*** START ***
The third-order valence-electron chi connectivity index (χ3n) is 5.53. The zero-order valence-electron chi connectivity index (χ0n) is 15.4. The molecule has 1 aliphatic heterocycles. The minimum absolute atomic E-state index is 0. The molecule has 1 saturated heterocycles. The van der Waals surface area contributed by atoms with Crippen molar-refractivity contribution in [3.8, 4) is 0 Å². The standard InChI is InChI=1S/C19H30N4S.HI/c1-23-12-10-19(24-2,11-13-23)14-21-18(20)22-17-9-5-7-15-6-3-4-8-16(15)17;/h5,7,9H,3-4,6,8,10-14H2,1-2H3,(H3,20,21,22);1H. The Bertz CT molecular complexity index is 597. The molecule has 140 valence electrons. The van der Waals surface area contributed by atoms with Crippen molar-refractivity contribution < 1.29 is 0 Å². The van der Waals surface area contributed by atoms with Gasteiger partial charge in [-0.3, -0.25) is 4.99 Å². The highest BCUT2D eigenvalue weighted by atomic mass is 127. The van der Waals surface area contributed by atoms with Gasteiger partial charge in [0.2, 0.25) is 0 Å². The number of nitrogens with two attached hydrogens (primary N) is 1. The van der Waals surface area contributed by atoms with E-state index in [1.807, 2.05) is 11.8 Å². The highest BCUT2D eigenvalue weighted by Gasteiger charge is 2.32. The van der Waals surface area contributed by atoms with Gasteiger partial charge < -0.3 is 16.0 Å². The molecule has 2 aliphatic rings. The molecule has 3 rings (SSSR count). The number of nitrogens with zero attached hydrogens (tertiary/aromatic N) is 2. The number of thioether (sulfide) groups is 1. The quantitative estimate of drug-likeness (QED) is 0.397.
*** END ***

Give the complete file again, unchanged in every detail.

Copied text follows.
The third-order valence-electron chi connectivity index (χ3n) is 5.53. The zero-order valence-electron chi connectivity index (χ0n) is 15.4. The molecule has 1 aliphatic heterocycles. The minimum absolute atomic E-state index is 0. The molecule has 1 saturated heterocycles. The van der Waals surface area contributed by atoms with Crippen molar-refractivity contribution in [3.8, 4) is 0 Å². The standard InChI is InChI=1S/C19H30N4S.HI/c1-23-12-10-19(24-2,11-13-23)14-21-18(20)22-17-9-5-7-15-6-3-4-8-16(15)17;/h5,7,9H,3-4,6,8,10-14H2,1-2H3,(H3,20,21,22);1H. The Bertz CT molecular complexity index is 597. The molecule has 140 valence electrons. The van der Waals surface area contributed by atoms with Crippen molar-refractivity contribution < 1.29 is 0 Å². The van der Waals surface area contributed by atoms with Gasteiger partial charge in [-0.3, -0.25) is 4.99 Å². The highest BCUT2D eigenvalue weighted by atomic mass is 127. The van der Waals surface area contributed by atoms with Gasteiger partial charge in [0.2, 0.25) is 0 Å². The number of nitrogens with two attached hydrogens (primary N) is 1. The van der Waals surface area contributed by atoms with E-state index in [1.807, 2.05) is 11.8 Å². The highest BCUT2D eigenvalue weighted by Gasteiger charge is 2.32. The van der Waals surface area contributed by atoms with Gasteiger partial charge < -0.3 is 16.0 Å². The molecule has 2 aliphatic rings. The molecule has 3 rings (SSSR count). The number of nitrogens with zero attached hydrogens (tertiary/aromatic N) is 2. The number of thioether (sulfide) groups is 1. The quantitative estimate of drug-likeness (QED) is 0.397.